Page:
Saturday, February 27, 2016

Henka Waza

Friday night class was ok.  We did our stretching and did a few line techniques to warm up before class.  Richard joined us.  I hadn't seen him in a while.  He doesn't often come on Friday nights.  Here is a guy that has been practicing for years but doesn't seem to remember anything from class to class.  He just doesn't have it in him to remember.  Despite that, he usually tries and has a good time in class.  He's developed a habit of not taking ukemi well though.  If he can avoid a roll by hopping away or doing some other maneuver he will.

During one line technique we were doing kaitenage.  It was obvious that he wanted to get out but I was doing the technique correctly.  There was no escaping it.  He flipped over and dumped out on the mat.  Afterwards, I told him to stop that because he'll injure himself.  That he needed to roll.  He is totally capable of it and had nothing wrong with him,  He was just resisting or being lazy with his ukemi.  When he realized that he wasn't getting out of techniques (from me), he started doing his normal rolls.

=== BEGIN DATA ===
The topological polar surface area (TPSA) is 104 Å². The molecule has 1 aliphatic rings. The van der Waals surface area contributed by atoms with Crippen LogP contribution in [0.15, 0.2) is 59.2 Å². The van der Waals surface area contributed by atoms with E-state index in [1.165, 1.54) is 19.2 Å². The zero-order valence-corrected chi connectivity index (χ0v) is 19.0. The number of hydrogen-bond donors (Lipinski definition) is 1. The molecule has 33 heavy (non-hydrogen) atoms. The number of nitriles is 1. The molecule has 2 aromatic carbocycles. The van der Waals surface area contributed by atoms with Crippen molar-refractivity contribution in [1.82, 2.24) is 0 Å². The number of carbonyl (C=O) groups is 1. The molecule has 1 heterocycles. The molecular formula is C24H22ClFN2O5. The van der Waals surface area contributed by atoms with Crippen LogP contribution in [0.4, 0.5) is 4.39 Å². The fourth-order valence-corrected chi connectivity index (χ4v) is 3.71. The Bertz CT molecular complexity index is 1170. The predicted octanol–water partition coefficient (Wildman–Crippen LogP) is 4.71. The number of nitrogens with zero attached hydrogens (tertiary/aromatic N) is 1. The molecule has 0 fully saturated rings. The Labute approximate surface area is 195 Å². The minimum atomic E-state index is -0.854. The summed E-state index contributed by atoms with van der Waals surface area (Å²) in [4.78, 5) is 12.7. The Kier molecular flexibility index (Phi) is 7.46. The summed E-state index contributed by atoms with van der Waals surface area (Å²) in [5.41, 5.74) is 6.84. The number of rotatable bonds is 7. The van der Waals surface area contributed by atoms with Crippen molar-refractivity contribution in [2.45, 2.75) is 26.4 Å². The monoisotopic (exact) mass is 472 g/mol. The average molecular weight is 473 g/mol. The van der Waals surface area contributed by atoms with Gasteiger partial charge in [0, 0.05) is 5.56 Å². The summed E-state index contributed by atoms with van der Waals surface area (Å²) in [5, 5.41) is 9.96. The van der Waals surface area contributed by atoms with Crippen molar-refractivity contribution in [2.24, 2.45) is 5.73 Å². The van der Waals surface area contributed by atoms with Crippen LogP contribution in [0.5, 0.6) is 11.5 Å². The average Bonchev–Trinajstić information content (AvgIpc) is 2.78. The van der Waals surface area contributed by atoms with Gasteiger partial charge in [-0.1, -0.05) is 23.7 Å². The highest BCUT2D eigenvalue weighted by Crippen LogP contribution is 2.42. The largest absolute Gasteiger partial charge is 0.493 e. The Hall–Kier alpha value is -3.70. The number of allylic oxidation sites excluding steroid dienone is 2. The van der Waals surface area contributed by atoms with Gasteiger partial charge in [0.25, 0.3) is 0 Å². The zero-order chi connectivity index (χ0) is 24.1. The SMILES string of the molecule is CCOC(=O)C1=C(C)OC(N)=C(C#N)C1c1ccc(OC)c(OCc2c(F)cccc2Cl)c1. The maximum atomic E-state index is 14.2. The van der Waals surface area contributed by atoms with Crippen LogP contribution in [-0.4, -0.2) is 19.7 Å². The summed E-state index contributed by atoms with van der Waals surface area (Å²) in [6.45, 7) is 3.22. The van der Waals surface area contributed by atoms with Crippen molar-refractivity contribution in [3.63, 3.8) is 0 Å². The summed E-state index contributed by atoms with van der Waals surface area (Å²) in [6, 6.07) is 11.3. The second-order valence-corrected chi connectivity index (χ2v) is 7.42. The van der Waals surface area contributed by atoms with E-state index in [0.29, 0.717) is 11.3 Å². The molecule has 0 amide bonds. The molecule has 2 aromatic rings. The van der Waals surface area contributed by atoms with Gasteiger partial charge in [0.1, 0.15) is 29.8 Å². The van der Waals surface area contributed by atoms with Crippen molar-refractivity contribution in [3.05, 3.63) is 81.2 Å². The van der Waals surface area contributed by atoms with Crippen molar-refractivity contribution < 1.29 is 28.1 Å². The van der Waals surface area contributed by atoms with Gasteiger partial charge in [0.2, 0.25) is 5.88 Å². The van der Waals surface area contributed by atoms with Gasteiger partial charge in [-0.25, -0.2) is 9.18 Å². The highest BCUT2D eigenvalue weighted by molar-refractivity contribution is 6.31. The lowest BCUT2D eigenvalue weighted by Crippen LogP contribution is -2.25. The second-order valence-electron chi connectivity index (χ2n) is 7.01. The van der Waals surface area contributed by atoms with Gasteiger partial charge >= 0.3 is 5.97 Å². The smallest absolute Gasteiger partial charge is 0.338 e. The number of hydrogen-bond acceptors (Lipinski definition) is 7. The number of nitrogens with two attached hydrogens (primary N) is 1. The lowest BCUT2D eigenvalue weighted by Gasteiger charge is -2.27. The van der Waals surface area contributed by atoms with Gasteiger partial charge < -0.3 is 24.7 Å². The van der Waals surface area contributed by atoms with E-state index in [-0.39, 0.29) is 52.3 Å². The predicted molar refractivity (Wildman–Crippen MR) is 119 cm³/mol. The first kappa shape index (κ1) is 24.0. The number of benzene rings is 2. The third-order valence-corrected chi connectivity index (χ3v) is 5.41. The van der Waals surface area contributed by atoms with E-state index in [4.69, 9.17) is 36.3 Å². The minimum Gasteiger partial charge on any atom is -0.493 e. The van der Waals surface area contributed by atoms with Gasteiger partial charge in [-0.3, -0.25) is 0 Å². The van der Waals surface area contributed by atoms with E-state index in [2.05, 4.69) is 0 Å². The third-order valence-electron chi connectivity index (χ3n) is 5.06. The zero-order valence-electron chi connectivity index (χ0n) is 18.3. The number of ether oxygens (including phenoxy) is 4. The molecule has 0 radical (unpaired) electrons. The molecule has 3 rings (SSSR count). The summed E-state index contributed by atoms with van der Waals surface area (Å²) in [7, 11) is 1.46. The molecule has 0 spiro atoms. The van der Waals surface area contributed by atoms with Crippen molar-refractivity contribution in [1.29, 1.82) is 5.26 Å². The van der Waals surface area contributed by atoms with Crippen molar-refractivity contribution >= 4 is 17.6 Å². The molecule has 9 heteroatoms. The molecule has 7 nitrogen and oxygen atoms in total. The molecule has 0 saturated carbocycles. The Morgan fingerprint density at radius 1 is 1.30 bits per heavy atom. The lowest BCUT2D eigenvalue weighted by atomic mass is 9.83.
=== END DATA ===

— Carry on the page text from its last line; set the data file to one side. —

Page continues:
Class starts and Mr. Mulligan has us doing different stuff.  Most of it was pretty easy for me to do.
We did a bunch of henka waza which is easy for me because we do so much of it on Sunday morning.  It's easy to transition from one in to the next.

When I failed to do one particular thing well, I started analyzing it.  This is a habit I've developed at the other dojo (North Shore Aikikai).  They study aikido there quite a bit so I got used to looking at what I'm doing to uke.  In one technique, I realized that I was drawing uke's weight right through his forward foot.... This means uke was going no where.  As Mr. Mulligan is coming over to help me with a correction, I mention this, and he says.... "Yes.... your triangularization point is not there."  I think of it a little differently, but no matter what you call it, that was the main problem for my technique at that moment.  When something is failing, I can usually figure out why nowadays.  This was one of the times though that I recall actively thinking about what I am doing and how it's affecting my uke.

We usually think of aikido when we are first learning by putting a foot there and a hand there and so forth.  We don't know why it works.... it just does.  Then you notice that if you make a little change the technique may be better.  However, early on, no thought is usually given to exactly how this is affecting uke.  Are we putting all of uke's weight into the front ot rear foot?  Where is out center in relation to uke and how does that help the technique.  etc.  This is a different level of learning aikido.  It's a stage I'm going through now.


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